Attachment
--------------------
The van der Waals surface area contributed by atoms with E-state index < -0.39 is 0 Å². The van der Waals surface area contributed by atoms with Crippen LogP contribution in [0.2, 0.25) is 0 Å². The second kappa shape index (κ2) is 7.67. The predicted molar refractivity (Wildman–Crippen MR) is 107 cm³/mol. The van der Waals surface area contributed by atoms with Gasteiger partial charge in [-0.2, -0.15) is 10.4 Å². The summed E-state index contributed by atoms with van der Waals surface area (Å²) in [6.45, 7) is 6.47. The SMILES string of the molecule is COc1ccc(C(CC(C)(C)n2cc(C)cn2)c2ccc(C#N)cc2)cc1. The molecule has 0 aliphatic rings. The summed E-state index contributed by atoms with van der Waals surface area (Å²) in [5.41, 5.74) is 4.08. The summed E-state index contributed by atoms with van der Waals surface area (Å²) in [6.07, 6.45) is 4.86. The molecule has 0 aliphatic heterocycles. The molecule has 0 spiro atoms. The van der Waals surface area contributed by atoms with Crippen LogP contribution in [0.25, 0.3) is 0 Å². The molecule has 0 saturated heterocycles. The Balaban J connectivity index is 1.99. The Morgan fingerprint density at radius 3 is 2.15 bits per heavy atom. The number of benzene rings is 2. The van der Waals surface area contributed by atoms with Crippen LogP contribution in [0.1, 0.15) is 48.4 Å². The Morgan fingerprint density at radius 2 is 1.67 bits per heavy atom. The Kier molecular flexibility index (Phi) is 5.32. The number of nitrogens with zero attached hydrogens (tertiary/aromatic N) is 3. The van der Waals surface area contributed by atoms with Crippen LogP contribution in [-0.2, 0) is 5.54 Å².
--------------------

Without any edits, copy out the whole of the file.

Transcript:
The van der Waals surface area contributed by atoms with E-state index < -0.39 is 0 Å². The van der Waals surface area contributed by atoms with Crippen LogP contribution in [0.2, 0.25) is 0 Å². The second kappa shape index (κ2) is 7.67. The predicted molar refractivity (Wildman–Crippen MR) is 107 cm³/mol. The van der Waals surface area contributed by atoms with Gasteiger partial charge in [-0.2, -0.15) is 10.4 Å². The summed E-state index contributed by atoms with van der Waals surface area (Å²) in [6.45, 7) is 6.47. The SMILES string of the molecule is COc1ccc(C(CC(C)(C)n2cc(C)cn2)c2ccc(C#N)cc2)cc1. The molecule has 0 aliphatic rings. The summed E-state index contributed by atoms with van der Waals surface area (Å²) in [5.41, 5.74) is 4.08. The summed E-state index contributed by atoms with van der Waals surface area (Å²) in [6.07, 6.45) is 4.86. The molecule has 0 aliphatic heterocycles. The molecule has 0 spiro atoms. The van der Waals surface area contributed by atoms with Crippen LogP contribution in [0.25, 0.3) is 0 Å². The molecule has 0 saturated heterocycles. The Balaban J connectivity index is 1.99. The Morgan fingerprint density at radius 3 is 2.15 bits per heavy atom. The number of benzene rings is 2. The van der Waals surface area contributed by atoms with Crippen LogP contribution in [0.1, 0.15) is 48.4 Å². The Morgan fingerprint density at radius 2 is 1.67 bits per heavy atom. The Kier molecular flexibility index (Phi) is 5.32. The number of nitrogens with zero attached hydrogens (tertiary/aromatic N) is 3. The van der Waals surface area contributed by atoms with Crippen LogP contribution in [-0.2, 0) is 5.54 Å².